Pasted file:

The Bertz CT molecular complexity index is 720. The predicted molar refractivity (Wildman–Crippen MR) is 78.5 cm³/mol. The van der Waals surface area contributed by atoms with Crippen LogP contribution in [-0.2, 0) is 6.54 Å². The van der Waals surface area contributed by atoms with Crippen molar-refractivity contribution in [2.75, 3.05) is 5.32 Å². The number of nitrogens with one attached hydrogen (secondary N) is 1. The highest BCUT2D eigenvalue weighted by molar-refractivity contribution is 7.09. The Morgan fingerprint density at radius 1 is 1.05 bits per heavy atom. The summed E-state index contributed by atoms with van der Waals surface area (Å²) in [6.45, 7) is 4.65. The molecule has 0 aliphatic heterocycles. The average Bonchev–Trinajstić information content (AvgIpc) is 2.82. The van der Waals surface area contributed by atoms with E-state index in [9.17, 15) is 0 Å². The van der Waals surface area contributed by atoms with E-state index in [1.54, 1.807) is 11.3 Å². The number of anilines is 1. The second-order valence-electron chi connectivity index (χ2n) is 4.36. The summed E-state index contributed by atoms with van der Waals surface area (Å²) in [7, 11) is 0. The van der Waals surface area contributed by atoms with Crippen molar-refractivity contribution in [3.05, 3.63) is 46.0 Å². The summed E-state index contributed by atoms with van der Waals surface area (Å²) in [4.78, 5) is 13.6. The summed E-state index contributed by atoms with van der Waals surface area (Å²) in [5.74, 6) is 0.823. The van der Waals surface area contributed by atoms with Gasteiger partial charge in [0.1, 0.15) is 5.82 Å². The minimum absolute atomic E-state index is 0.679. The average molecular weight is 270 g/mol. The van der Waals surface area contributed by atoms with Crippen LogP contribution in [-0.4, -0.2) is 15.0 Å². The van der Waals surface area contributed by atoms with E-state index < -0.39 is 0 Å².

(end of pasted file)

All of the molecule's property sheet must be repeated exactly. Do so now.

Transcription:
The Bertz CT molecular complexity index is 720. The predicted molar refractivity (Wildman–Crippen MR) is 78.5 cm³/mol. The van der Waals surface area contributed by atoms with Crippen LogP contribution in [-0.2, 0) is 6.54 Å². The van der Waals surface area contributed by atoms with Crippen molar-refractivity contribution in [2.75, 3.05) is 5.32 Å². The number of nitrogens with one attached hydrogen (secondary N) is 1. The highest BCUT2D eigenvalue weighted by molar-refractivity contribution is 7.09. The Morgan fingerprint density at radius 1 is 1.05 bits per heavy atom. The summed E-state index contributed by atoms with van der Waals surface area (Å²) in [6.45, 7) is 4.65. The molecule has 0 aliphatic heterocycles. The average Bonchev–Trinajstić information content (AvgIpc) is 2.82. The van der Waals surface area contributed by atoms with E-state index in [9.17, 15) is 0 Å². The van der Waals surface area contributed by atoms with E-state index in [1.54, 1.807) is 11.3 Å². The number of anilines is 1. The second-order valence-electron chi connectivity index (χ2n) is 4.36. The summed E-state index contributed by atoms with van der Waals surface area (Å²) in [7, 11) is 0. The van der Waals surface area contributed by atoms with Crippen molar-refractivity contribution in [3.05, 3.63) is 46.0 Å². The summed E-state index contributed by atoms with van der Waals surface area (Å²) in [4.78, 5) is 13.6. The summed E-state index contributed by atoms with van der Waals surface area (Å²) in [5.74, 6) is 0.823. The van der Waals surface area contributed by atoms with Gasteiger partial charge in [0.1, 0.15) is 5.82 Å². The minimum absolute atomic E-state index is 0.679. The average molecular weight is 270 g/mol. The van der Waals surface area contributed by atoms with Crippen LogP contribution in [-0.4, -0.2) is 15.0 Å². The van der Waals surface area contributed by atoms with E-state index < -0.39 is 0 Å².